#2672, aired 1996-03-26 COLLEGES & UNIVERSITIES $200: 1995 marked the 200th anniversary of this university's Hasty Pudding Club
#1653, aired 1991-11-06 ORGANIZATIONS $300: Founded in 1770, the Hasty Pudding Club is famed for its theatricals at this university

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Re: Monday, July 12, 2021 Game Recap and Discussion (SPOILERS)

Post by MarkBarrett »


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Re: Monday, July 12, 2021 Game Recap and Discussion (SPOILERS)

Post by MinnesotaMyron »

I too got it from the name of the club.

It was also a notoriously difficult Learned League Q a few years back:
A popular British emergency dish since the Middle Ages is what descriptively (and accurately) named porridge of wheat flour and boiling milk or water? Originating (as a term) in the late 1500s, its recipe was recorded in 1747 in Hannah Glasse's The Art of Cookery Made Plain and Easy.
https://www.learnedleague.com/question.php?66&13&3

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Re: Monday, July 12, 2021 Game Recap and Discussion (SPOILERS)

Post by Robert K S »

MarkBarrett wrote:
Mon Jul 12, 2021 1:44 pm
Unlike Jaclyn, I was not going to mix up one western show title for the correct one.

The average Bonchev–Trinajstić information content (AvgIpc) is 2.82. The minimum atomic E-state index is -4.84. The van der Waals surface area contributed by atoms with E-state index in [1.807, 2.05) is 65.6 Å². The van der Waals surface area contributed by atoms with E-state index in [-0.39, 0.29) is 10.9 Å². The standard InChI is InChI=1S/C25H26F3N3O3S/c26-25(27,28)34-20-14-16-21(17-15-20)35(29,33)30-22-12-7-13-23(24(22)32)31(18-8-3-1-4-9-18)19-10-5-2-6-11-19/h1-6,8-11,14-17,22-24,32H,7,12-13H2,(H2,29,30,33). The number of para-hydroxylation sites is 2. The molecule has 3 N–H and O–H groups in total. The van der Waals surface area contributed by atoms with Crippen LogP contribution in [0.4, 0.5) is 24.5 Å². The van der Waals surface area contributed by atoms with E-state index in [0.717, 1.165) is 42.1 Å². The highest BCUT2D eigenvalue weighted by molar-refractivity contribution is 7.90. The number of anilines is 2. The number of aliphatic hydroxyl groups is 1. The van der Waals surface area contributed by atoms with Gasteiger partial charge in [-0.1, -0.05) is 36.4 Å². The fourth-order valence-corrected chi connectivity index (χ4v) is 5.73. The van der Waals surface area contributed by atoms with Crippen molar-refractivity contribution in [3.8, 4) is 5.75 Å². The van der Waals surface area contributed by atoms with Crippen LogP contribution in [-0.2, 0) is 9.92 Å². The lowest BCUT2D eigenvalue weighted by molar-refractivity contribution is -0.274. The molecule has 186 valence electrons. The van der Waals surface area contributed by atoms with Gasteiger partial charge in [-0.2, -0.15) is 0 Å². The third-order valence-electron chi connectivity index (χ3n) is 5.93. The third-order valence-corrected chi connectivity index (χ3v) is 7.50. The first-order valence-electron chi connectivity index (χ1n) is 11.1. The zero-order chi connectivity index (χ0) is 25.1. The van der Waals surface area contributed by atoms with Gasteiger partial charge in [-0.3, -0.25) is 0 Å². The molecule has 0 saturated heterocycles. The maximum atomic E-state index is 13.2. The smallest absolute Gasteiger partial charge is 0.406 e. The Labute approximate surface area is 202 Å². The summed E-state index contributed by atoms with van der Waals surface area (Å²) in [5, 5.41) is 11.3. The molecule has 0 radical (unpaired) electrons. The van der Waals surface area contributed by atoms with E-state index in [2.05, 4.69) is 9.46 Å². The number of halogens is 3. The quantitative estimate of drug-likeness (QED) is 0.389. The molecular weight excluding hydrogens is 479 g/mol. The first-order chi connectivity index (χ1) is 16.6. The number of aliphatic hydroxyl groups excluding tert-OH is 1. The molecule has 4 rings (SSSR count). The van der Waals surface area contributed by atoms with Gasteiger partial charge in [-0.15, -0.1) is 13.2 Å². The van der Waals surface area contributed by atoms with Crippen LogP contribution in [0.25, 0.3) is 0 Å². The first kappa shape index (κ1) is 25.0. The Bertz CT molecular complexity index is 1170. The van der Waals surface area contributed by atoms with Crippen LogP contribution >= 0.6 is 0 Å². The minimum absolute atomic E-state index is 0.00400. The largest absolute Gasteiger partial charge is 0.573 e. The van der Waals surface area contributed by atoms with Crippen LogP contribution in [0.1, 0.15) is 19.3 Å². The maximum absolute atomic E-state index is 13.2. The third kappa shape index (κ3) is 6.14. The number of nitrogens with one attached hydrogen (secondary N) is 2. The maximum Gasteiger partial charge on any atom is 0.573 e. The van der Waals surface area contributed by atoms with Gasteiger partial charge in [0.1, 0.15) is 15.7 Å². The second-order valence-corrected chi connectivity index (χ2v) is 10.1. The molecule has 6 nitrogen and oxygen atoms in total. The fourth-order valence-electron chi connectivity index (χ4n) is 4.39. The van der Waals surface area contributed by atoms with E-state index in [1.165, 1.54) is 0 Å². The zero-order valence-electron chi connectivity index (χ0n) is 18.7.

Even before you had the game up, I was going to guess that the mix-up was between "the one they sang in The Blues Brothers" and "the one they sang in City Slickers".

YouTube has a funny clip of the latter from the German dub of the film.

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Re: Monday, July 12, 2021 Game Recap and Discussion (SPOILERS)

Post by squarekara »

ACW wrote:
Mon Jul 12, 2021 2:24 pm
Wow that's obscure. I've never even heard of hasty pudding. And how would anyone know that the first headmaster's wife's was awful?
What about in "Yankee Doodle"?

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Re: Monday, July 12, 2021 Game Recap and Discussion (SPOILERS)

Post by MarkBarrett »

For the chartity line that goes with each game:

Share Our Strength's No Kid Hungry campaign.

Is that okay? Should it just be Share Our Strength? Should I capitalize "campaign"? I copy it each day to only have to type it once, so want to make sure it's all good on day one.

*******
For the promo between the DJ! and FJ! rounds: "Calling All Professors"

Some special tourney different than the Teachers Tournament?
Just highlighting one specific group to take the test and could be a different occupation tomorrow?
S38 will kick off with something about schools being back in session?